SEC Cracks Down on Crypto Exchanges

The SEC sued Coinbase, the U.S.'s largest crypto exchange, one day after it sued the world's largest crypto exchange and its founder.

By Jonathan Stempel

The U.S. Securities and Exchange Commission is suing Coinbase, accusing the largest U.S. cryptocurrency exchange of operating illegally without having first registered with the regulator.

The June 6 lawsuit came one day after the SEC sued Binance, the world’s largest cryptocurrency exchange, and its founder Changpeng Zhao.

Both cases are part of SEC Chair Gary Gensler’s push to assert jurisdiction over crypto and offer better protection to investors who trade virtual currencies.

“Coinbase’s alleged failures deprive investors of critical protections, including rulebooks that prevent fraud and manipulation, proper disclosure, safeguards against conflicts of interest, and routine inspection,” Gensler said in a tweet.

Coinbase did not immediately respond to a request for comment. Shares of its parent Coinbase Global Inc, which is also a defendant, fell 17.1% in premarket trading.

In a complaint filed in Manhattan federal court, the SEC said Coinbase has since at least 2019 made billions of dollars by handling cryptocurrency transactions, while evading the disclosure requirements meant to protect investors.

The lawsuit addressed several aspects of Coinbase’s business including Coinbase Prime, which routes orders; Coinbase Wallet, which lets investors access liquidity; and the Coinbase Earn staking service.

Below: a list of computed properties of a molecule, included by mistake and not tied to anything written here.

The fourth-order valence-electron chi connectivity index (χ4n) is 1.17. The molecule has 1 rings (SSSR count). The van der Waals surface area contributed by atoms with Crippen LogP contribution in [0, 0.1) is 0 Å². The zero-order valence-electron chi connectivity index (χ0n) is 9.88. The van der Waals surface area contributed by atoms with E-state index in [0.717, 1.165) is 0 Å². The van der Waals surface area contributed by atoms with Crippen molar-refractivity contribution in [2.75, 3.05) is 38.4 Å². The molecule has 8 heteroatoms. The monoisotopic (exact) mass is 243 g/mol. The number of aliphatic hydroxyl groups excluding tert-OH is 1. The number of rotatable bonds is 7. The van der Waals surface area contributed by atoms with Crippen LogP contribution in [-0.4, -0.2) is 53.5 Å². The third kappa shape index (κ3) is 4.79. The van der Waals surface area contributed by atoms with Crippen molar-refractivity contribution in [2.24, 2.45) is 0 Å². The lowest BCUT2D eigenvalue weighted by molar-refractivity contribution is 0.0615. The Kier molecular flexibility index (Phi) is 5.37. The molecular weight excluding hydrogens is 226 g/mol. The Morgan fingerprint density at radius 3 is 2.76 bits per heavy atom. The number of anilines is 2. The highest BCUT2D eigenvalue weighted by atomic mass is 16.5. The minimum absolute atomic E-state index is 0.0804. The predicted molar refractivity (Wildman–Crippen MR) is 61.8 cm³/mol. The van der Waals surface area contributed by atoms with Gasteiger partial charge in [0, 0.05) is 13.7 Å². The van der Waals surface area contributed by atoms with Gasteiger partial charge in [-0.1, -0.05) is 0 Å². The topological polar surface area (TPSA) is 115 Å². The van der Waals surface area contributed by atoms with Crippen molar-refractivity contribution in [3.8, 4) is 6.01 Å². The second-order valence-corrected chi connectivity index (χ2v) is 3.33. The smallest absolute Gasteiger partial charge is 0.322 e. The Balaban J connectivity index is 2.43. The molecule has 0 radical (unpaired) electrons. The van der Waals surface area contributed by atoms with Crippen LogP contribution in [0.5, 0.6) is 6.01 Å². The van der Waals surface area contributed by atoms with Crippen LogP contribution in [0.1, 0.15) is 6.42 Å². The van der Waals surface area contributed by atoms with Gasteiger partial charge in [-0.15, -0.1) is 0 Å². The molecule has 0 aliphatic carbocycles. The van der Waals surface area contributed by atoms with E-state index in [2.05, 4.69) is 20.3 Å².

In the staking program, Coinbase pools crypto assets and uses them to facilitate activity on the blockchain network, in exchange for “rewards” it provides customers after taking a commission for itself.

The SEC said Coinbase was “fully aware” that its business was subject to federal securities laws, but ignored it.

“You simply can’t ignore the rules because you don’t like them or because you’d prefer different ones,” SEC Enforcement Chief Gurbir Grewal said in a statement.

In the Binance case, the SEC accused that exchange of inflating trading volumes, diverting customer funds, improperly commingling assets, failing to keep wealthy U.S. customers off its platform, and misleading customers about its controls.

This article was provided by Reuters.

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